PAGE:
Sunday, October 17, 2010

Half a Miracle

The unit that I am working on is a day procedure unit. I'm sure I've mentioned this before. Basically we function as a souped up doctor's office where kids (ages 0-18) come for procedures, treatments, IV medications, blood work and/or to be seen by the service they are covered under in the hospital (GI, Neurology, Rheumatology, Immunology, etc. etc.)

It covers a lot of areas of medicine I'm completely unfamiliar with. I could tell you all about premature baby physiology, how to care for a pre-op gastroschisis patient or how to set up for a nurse to insert a PICC line, but none of that is useful where I'm working. At times, it's frustrating to be so out of my element. On the other hand, I'm learning and seeing new things.

One of the more interesting patient populations that come to our unit is those who have had, or who might need, transplants. I think the general population has the idea that once someone receives a transplant then *poof* you are cured, and can get back to being 'healthy'. In reality, transplant patients have just traded one fatal condition for another condition that must be managed for the rest of their lives. Don't get me wrong, these patients are very grateful and happy about their new organs. One nurse I work with told me transplant patients often consider themselves to have two 'birthdays'. Their actual one, and the day they got their transplant.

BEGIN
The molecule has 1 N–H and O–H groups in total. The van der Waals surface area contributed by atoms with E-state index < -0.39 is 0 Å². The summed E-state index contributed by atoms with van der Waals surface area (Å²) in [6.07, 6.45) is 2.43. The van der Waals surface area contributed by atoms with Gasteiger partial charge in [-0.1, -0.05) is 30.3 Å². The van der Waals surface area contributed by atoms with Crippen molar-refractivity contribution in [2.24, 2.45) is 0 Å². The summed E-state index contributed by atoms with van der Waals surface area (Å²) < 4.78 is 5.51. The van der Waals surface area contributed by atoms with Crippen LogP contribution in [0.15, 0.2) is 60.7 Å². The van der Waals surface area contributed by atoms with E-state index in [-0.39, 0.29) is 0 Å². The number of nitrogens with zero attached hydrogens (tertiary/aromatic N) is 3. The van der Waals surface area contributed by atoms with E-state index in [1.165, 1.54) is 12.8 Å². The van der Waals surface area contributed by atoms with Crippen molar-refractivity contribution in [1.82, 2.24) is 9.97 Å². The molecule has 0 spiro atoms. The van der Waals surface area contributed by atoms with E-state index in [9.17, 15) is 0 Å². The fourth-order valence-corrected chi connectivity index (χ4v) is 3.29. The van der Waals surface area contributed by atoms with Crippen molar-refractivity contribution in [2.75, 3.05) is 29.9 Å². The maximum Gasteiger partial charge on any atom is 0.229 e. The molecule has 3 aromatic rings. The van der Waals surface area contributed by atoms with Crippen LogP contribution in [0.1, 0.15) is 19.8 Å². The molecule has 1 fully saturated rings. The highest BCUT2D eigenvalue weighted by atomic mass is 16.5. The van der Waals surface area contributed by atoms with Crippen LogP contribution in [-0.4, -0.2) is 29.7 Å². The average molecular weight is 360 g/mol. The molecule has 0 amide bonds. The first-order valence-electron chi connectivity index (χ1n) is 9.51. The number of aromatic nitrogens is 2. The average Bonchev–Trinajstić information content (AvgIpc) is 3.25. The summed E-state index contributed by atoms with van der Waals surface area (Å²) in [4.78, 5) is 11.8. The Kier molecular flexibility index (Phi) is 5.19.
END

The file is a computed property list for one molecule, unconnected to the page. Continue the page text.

But things don't always work out with the new organ. Sometimes, even with good matching and all the drug therapy available, the newly transplanted organs fail to work in the 'host' body and get rejected. I met one 8 month old baby the other day who has had not one, but TWO liver transplants. The first organ failed within a week and she ended up getting another organ which 'took'. She is really cute and looks almost completely normal. Probably most amazingly of all, I met a family the other day whose son has received a bowel, liver AND kidney transplant. That's most of his major organs. It kind of boggles the mind.